Some builders use a soundboard, some don't. It depends on the inside cut your using in your pots. The soundboard controls the tone of a call, it gives the call the sound your looking to get out of it. The tone is controled by the spacing between the playing surface and the soundboard. If you have to large of a space you'll get a deep tone that has a flat sound to it, if your spacing is too thin you'll get a high pitched sound that doesn't have much of a breakover in your yelps. That is why you'll see a lot of different materials used for soundboards. glass, slate, wood, acrylic, copper, aluminum, brass, titanium, each gives you a different sound to your calls. The height of your soundboard pedestal dictates the sound of your breakover, the sound of your rasp, high or low pitched rasp, a 64th of an inch makes a huge difference to the sound of a call. When your first starting to build calls it will take a few calls to find what works best for you. Keep notes of what you did when building a call, the height the your pedistal, the thickness of your bottom, the size of the holes in the bottom, the pattern of your holes, the thickness of your sides, the depth of the call body, the space between the surface and soundboard. Then once you've found what works for you, then you can start with different woods for your pots, and the shape of your pots.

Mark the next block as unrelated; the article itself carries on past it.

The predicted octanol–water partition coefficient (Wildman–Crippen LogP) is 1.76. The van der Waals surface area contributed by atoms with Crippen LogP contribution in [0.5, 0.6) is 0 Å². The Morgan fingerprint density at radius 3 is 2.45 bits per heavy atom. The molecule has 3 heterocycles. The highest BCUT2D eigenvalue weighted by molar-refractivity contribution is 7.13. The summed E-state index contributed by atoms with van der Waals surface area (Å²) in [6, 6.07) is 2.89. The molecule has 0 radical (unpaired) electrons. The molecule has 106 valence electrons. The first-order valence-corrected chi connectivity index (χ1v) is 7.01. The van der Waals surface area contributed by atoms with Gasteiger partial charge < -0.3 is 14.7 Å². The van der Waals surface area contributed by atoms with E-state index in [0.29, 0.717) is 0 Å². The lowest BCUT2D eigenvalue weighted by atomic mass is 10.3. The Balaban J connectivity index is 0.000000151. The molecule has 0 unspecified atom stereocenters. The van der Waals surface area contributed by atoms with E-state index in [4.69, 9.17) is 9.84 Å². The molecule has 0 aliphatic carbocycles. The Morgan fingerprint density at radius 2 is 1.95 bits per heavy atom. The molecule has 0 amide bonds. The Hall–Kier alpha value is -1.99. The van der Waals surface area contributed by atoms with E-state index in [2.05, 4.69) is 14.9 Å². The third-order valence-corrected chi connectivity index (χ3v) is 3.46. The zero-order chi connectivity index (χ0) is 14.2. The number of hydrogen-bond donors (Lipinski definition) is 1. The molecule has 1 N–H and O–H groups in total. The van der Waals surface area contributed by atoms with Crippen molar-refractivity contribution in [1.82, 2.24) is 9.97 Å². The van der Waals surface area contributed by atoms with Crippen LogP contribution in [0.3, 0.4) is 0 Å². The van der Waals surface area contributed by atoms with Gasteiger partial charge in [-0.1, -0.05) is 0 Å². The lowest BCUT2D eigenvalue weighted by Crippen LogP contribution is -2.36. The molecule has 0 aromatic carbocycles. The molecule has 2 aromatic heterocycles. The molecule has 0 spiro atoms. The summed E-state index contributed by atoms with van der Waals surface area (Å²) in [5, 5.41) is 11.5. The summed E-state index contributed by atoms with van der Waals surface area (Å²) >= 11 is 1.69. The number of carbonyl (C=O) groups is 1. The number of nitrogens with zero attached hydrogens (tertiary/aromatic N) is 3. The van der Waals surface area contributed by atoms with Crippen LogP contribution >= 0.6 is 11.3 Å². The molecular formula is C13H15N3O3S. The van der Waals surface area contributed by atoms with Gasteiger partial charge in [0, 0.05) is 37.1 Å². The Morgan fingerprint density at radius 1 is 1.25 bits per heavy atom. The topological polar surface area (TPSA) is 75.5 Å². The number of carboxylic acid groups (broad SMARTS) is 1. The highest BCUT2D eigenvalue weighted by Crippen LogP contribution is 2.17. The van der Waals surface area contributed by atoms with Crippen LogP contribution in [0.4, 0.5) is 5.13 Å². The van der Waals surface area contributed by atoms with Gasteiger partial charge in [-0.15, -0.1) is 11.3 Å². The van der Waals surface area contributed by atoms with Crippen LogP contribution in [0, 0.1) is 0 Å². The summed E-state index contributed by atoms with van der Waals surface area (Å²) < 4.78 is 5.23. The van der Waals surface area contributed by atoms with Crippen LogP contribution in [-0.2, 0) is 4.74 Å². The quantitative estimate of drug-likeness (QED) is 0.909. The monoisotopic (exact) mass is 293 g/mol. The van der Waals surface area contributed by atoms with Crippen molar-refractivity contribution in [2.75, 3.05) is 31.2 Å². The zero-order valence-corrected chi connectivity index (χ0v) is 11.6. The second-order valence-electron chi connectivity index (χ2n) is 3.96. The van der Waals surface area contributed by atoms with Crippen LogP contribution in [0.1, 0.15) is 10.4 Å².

Everything you do to a call has an effect to the sound of it, the glues used to glue it together, the finish you put on it, the wood it's made from, the shape of it?
Some builders find a combo that they like right away, some never find it, it takes a few calls to find what works for you, and good note taking, until you've built enough to know how they will perform?
WI Youth & LTH Mentor
Dodge Co. NWTF